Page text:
1. Oh, my! I just never know what I’ll find on your blog, Ken! I marvel at how you come up with all these ideas.
    I am trying to start a hat trend at my church here in Advance – but so far, it’s a one-woman crusade. We always wore hats and gloves to church when I was growing up in Dexter in the fifties, and I loved it. Easter was an especially elegant time.
    I thought fancy hats were gone until I went to Memphis to visit my daughter last year. We were shopping at Burlington Coat Factory and found the most beautiful collection of fanciful hats I ever saw! I must have tried on a dozen, each one more elegant than the one before! I became confused and came home with none.
    With the modern “dressing down” tendancy in our churches, I fear that fancy hats won’t be coming back, and it’s more the pity.
    Thanks for the trip down memory lane!

    1. Madeline,

      This is what I used to do five days a week when I was working for The Athens (OH) Messenger. Every weekday, we had a 9 x 17 hole we called The Picture Page that was ours to fill. The two photographers on the staff would alternate two weeks on, two weeks off, working on the page vs. handling daily assignments.

      If you’ve been around here long, you’ve heard me talk about my goal of shooting ordinary people doing ordinary things. We wanted to put people in the paper who would normally show up only when they were born, died, got married and, maybe, got a speeding ticket.

      It was fun turning some waitress in a mom-and-pop diner into a celebrity for the day. The day after it ran, all her regulars would bring in copies of the paper and make her feel special.

      I had forgotten how much fun this was.

      I’m headed back to Florida Tuesday, so things will be a little light here for a few days.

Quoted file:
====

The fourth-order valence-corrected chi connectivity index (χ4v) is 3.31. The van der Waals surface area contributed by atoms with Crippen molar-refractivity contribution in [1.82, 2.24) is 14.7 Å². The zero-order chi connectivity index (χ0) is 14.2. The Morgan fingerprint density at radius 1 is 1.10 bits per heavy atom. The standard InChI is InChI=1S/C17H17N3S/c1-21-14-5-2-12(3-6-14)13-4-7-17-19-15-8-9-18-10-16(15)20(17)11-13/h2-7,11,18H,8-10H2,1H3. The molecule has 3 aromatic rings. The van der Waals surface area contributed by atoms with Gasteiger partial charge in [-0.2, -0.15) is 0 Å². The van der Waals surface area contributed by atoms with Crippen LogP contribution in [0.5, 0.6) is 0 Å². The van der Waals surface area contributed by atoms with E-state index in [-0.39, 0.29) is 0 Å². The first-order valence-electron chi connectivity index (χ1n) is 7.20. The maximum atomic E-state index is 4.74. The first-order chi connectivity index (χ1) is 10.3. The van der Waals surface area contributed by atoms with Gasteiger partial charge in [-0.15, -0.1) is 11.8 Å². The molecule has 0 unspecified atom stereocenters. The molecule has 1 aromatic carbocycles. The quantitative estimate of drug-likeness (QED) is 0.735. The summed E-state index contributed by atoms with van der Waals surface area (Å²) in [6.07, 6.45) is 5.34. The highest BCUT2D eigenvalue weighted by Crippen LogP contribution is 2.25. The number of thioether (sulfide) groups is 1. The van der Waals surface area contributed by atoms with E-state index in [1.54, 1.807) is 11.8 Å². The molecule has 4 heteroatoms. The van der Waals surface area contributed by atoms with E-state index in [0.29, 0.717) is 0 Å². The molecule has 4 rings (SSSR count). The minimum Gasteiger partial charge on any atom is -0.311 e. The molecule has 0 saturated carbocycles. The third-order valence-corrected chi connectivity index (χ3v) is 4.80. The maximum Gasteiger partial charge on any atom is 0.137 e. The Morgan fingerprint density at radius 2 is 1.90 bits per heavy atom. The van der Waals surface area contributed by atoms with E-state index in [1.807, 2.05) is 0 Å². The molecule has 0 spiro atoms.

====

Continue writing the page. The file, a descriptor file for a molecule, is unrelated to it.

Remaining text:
2. Thank you for bringing this musem to everyones attention.
    My Great Grandparents wemong the German imigants that settled the area in 1840. The landed at Nw Orleans and came up river to Cape Girardeau and proceeded to Altenburg.
    There rich hitory in that area and well worth the time to inverstigate. The original Lutheran Seminary has benn restored. It is a small log building in the town of Altenburg.
    The Lutheran Church has many historical items, including a registration book containg my reletives names and many other names of the residents of te era.

  3. Beautiful! When I was growing up in Cape we ALWAYS wore hats AND gloves to church every Sunday. Easter meant we would get to buy a wonderful new hat. I still love trying hats on and buying them . . . but then I never wear them; they’re too hot, mess up my hair, don’t sit right, etc. Hmm, come to think of it, I have a closet full of brand new never worn shoes, too.

  4. Ken, thanks for this beautiful blog entry of our museum. I hope everyone can come and visit. We also have a new Heisey Glass exhibit–it’s wonderful.
    Take Care, Carla Jordan

  5. My Grebing grandparents lived in Wittenberg and grandpa drove the mail buggy. I have my grandmother’s winter and summer hats. They are in an original Sears shipping box that was sent to her. Wish I was closer and could get things like that to you Carla.